MONDAY, June 18, 2012 (HealthDay News) -- Older adults with diabetes and poor blood sugar control are at increased risk for greater declines in their memory and thinking abilities, a new study finds.
Researchers followed more than 3,000 people without dementia, average age 74, for more than 10 years.
At the start of the study, 23 percent of the participants had diabetes. Of the more than 2,300 participants without diabetes, 159 developed the condition during the follow-up period.
People with diabetes at the start of the study scored lower on initial tests of their thinking skills than those without diabetes. During the follow-up, participants with diabetes showed much greater declines in mental function than those without diabetes.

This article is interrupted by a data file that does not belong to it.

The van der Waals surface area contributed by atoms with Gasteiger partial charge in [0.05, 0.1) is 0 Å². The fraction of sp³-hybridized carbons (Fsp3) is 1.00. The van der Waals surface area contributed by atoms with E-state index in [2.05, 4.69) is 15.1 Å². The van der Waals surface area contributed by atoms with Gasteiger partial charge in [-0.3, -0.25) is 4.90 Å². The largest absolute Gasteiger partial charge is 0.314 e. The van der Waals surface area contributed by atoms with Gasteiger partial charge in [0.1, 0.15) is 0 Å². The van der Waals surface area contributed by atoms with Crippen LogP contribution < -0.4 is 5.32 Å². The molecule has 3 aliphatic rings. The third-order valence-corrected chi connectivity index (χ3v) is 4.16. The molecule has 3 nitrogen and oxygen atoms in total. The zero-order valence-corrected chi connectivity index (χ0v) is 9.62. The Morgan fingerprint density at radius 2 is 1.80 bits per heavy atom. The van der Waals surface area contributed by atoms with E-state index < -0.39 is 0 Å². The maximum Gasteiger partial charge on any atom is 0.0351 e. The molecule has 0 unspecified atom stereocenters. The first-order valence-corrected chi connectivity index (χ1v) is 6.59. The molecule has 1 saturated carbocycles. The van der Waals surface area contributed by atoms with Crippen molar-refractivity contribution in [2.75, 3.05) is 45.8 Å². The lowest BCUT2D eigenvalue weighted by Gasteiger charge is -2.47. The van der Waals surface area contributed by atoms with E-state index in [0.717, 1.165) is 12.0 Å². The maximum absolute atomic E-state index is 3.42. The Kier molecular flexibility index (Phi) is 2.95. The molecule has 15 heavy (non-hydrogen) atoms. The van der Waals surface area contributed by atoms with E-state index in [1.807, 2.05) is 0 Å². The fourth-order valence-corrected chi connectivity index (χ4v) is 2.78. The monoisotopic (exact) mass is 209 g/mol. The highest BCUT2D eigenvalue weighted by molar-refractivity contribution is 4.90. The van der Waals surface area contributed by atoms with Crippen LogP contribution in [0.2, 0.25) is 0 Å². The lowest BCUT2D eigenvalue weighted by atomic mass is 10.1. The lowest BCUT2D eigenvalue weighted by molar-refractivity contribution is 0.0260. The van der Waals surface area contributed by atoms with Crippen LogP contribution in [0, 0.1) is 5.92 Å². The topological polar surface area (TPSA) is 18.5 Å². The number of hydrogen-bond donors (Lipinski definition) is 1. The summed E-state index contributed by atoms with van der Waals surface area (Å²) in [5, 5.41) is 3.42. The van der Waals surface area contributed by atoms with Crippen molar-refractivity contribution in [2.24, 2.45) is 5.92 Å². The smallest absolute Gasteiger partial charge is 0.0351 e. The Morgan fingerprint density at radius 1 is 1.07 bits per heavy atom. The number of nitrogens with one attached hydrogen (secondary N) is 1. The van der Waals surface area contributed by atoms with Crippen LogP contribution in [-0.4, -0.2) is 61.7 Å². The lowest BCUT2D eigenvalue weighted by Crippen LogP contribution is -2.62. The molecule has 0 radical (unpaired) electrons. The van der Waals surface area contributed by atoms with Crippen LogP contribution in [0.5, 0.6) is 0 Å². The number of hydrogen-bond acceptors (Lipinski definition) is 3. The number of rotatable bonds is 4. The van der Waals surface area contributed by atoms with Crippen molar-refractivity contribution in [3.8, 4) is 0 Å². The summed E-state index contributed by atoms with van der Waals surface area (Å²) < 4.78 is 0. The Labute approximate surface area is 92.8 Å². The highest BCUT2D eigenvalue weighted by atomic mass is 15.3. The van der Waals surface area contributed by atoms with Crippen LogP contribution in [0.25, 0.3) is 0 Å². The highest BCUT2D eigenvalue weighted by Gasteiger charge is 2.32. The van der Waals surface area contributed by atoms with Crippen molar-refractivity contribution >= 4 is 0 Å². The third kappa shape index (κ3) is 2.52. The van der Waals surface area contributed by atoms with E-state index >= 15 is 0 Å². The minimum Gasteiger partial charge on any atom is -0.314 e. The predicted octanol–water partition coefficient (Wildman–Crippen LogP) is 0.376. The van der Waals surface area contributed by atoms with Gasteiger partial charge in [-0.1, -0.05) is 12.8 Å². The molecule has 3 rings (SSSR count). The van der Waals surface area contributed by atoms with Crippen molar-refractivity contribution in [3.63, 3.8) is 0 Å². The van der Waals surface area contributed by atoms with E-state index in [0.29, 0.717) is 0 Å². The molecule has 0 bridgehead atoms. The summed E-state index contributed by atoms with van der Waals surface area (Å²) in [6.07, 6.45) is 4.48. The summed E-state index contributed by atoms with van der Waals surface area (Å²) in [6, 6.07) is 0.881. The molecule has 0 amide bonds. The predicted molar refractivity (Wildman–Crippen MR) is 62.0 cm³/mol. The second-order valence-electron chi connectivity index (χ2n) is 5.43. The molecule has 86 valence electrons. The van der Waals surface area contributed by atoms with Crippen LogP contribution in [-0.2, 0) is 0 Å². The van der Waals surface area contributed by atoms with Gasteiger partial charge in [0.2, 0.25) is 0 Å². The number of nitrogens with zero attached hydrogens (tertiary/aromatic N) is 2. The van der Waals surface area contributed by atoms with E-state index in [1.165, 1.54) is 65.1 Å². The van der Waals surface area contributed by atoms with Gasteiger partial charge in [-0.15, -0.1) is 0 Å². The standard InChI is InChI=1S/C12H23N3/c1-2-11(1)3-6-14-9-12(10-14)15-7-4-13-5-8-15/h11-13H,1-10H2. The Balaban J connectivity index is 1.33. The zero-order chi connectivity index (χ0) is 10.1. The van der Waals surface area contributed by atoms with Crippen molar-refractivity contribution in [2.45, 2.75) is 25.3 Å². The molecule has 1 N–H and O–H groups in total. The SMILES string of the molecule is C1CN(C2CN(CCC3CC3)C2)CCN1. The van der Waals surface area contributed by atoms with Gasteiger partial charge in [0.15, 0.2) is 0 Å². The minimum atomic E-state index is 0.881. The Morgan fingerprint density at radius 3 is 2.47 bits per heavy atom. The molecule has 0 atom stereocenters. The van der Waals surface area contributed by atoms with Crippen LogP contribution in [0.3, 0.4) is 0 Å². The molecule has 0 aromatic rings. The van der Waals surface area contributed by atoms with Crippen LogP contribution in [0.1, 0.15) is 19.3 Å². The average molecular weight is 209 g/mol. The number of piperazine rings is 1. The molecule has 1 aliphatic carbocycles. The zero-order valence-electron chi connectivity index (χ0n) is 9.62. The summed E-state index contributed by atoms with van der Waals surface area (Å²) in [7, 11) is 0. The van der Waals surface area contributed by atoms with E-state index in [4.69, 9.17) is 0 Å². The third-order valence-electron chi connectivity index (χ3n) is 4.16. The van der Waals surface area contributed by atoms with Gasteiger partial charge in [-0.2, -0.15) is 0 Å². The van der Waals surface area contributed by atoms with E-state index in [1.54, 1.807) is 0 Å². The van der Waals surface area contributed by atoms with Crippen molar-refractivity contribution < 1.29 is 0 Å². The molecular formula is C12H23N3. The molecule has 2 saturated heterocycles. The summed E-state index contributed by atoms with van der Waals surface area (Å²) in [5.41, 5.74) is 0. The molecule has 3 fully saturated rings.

The study was published online June 18 in the journal Archives of Neurology.
The findings support the theory that older adults with diabetes have reduced thinking and memory skills and that poor blood sugar control may be a contributing factor, said Dr. Kristine Yaffe, of the University of California, San Francisco, and the San Francisco VA Medical Center, and colleagues in a journal news release.
The investigators said further research is needed to determine if early diagnosis and treatment of diabetes reduces the risk of mental decline and if good blood sugar control helps reduce the effect of diabetes on thinking and memory function.
While the study found an association between diabetes and mental decline, it did not show a cause-and-effect relationship.
The U.S. National Institute on Aging has more about diabetes in older people.